Faulty white goods that cause fires in people’s homes have become more difficult to identify, according to new research by Which?
A Which? analysis of the most recent UK fire data (2016/17) has revealed that 3,203 were caused by appliances, including washing machines, tumble-dryers, cookers and refrigerators.
Of these, the consumer champion said that fire investigators were only able to identify the make and model of the appliance brand in 33 per cent (1,044) of fires during that period – significantly lower than three years ago, where fire investigators were able to identify the make and model in almost half of white goods-related fires.
Which? argues that this makes it more difficult for authorities, such as Trading Standards and the Office for Product Safety and Standards (OPSS), to hold manufacturers of unsafe products to account.
Which? is now calling on manufacturers to use fireproof labelling on all of their appliances, so that unsafe white goods can be identified and removed from consumers’ homes.
Stamping a unique identification number, such as a serial code, into a small metal plate and placing it on the appliance – in a similar way to the vehicle identification number (VIN) used to identify cars – would be a practical way of ensuring identification, Which? has suggested.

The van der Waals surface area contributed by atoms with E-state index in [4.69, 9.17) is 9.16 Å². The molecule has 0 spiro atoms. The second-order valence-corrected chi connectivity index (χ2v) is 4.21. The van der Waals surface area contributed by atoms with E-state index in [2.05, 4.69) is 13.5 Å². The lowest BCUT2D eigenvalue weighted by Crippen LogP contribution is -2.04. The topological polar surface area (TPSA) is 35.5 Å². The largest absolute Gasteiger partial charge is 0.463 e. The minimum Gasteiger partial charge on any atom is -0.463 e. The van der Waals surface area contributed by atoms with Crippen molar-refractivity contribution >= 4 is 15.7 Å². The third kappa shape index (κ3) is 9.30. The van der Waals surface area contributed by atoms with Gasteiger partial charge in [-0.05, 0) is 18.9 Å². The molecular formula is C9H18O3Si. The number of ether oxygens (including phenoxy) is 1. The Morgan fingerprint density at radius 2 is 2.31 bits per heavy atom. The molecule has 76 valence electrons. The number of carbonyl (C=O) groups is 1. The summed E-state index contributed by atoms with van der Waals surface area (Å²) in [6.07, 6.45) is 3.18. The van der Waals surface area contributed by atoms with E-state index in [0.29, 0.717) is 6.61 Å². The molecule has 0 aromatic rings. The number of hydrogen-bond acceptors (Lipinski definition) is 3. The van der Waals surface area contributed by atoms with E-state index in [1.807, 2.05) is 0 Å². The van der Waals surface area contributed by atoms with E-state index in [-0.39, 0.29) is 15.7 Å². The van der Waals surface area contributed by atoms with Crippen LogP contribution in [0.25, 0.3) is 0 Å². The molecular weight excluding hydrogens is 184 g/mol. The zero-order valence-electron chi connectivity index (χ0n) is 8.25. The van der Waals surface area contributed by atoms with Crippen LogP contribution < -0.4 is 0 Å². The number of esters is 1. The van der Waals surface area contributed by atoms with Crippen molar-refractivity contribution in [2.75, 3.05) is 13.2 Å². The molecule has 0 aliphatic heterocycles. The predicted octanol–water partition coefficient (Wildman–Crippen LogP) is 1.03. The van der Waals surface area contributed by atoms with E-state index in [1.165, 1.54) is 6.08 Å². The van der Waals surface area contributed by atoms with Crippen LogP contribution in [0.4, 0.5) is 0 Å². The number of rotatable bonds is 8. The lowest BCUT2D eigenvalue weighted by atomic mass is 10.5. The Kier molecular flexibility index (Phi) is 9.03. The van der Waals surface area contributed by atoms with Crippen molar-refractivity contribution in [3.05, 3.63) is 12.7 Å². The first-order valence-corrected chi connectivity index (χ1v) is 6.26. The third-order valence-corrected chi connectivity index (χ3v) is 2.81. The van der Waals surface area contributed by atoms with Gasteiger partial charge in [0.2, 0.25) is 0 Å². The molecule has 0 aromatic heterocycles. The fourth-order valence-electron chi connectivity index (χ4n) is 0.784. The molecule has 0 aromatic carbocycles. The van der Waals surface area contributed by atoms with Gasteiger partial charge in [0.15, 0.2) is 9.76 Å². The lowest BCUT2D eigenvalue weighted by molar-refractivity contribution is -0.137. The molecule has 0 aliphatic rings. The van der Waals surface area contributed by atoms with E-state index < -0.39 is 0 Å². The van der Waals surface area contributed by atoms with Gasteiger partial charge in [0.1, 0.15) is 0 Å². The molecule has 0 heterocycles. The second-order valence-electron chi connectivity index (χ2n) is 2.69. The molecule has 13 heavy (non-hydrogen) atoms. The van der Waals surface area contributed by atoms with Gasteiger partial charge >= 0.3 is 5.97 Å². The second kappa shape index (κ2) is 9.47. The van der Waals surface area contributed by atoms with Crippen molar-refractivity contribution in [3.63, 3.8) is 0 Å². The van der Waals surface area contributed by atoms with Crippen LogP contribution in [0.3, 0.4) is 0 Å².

Alex Neill, Which? managing director of home products and services, said: “The number of fires caused by faulty washing machines, tumble-dryers and fridge-freezers has stayed shockingly high for a number of years, but our research shows its getting harder to identify the make and model of the appliance in the majority of instances.
“The Government must set out in its forthcoming product safety strategy how it will ensure that manufacturers use fireproof labelling on all of their appliances, so that identified dangerous white goods can be quickly removed from people’s homes, and potentially save lives.”
Appliance trade association Amdea has in the past called into question Which? interpretation of the official fire statistics as not sufficiently reliable to make any conclusive claims against appliance manufacturers.
This is because, the organisation has said, that an attending fire officer will often leave blank the field in the paperwork requiring the brand of the appliance that may have caused the fire because of other urgent priorities at the scene.
An Amdea spokesman said that, as part of its continued commitment to safety, Amdea will be discussing the statistics with the Home Office.
“We constantly work with the fire services to look at incidences related to appliances and according to our own analysis, appliance-related fires have dropped 10 per cent since 2012-2013,” the Amdea spokesman added.